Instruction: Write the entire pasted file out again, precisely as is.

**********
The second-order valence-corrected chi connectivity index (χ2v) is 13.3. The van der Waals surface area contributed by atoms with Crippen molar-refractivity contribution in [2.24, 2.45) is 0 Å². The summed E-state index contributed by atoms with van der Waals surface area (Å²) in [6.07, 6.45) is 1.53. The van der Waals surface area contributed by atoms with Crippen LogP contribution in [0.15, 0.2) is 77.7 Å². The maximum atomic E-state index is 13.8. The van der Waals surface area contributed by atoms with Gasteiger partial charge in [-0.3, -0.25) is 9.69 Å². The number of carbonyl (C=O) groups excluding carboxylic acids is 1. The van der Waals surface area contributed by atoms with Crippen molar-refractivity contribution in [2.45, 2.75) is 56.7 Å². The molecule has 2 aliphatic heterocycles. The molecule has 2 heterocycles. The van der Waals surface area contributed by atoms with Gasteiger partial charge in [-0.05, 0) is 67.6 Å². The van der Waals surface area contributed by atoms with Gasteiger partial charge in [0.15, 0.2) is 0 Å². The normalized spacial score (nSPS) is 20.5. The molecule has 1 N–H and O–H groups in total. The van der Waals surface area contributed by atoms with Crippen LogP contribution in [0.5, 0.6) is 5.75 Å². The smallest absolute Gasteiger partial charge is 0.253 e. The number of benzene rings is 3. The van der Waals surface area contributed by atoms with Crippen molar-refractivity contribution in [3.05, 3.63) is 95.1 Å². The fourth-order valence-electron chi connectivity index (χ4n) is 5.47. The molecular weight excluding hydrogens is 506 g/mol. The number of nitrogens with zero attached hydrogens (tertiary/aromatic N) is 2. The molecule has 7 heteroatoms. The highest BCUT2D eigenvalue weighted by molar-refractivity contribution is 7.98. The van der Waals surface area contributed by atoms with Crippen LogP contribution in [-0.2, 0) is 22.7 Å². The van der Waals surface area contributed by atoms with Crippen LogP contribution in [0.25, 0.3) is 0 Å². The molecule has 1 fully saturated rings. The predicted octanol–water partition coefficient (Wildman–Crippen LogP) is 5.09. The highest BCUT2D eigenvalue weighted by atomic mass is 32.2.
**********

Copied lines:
The second-order valence-corrected chi connectivity index (χ2v) is 13.3. The van der Waals surface area contributed by atoms with Crippen molar-refractivity contribution in [2.24, 2.45) is 0 Å². The summed E-state index contributed by atoms with van der Waals surface area (Å²) in [6.07, 6.45) is 1.53. The van der Waals surface area contributed by atoms with Crippen LogP contribution in [0.15, 0.2) is 77.7 Å². The maximum atomic E-state index is 13.8. The van der Waals surface area contributed by atoms with Gasteiger partial charge in [-0.3, -0.25) is 9.69 Å². The number of carbonyl (C=O) groups excluding carboxylic acids is 1. The van der Waals surface area contributed by atoms with Crippen molar-refractivity contribution in [2.45, 2.75) is 56.7 Å². The molecule has 2 aliphatic heterocycles. The molecule has 2 heterocycles. The van der Waals surface area contributed by atoms with Gasteiger partial charge in [-0.05, 0) is 67.6 Å². The van der Waals surface area contributed by atoms with Gasteiger partial charge in [0.15, 0.2) is 0 Å². The normalized spacial score (nSPS) is 20.5. The molecule has 1 N–H and O–H groups in total. The van der Waals surface area contributed by atoms with Crippen LogP contribution in [0.5, 0.6) is 5.75 Å². The smallest absolute Gasteiger partial charge is 0.253 e. The number of benzene rings is 3. The van der Waals surface area contributed by atoms with Crippen molar-refractivity contribution in [3.05, 3.63) is 95.1 Å². The fourth-order valence-electron chi connectivity index (χ4n) is 5.47. The molecular weight excluding hydrogens is 506 g/mol. The number of nitrogens with zero attached hydrogens (tertiary/aromatic N) is 2. The molecule has 7 heteroatoms. The highest BCUT2D eigenvalue weighted by molar-refractivity contribution is 7.98. The van der Waals surface area contributed by atoms with Crippen LogP contribution in [-0.2, 0) is 22.7 Å². The van der Waals surface area contributed by atoms with Crippen LogP contribution in [0.25, 0.3) is 0 Å². The molecule has 1 fully saturated rings. The predicted octanol–water partition coefficient (Wildman–Crippen LogP) is 5.09. The highest BCUT2D eigenvalue weighted by atomic mass is 32.2.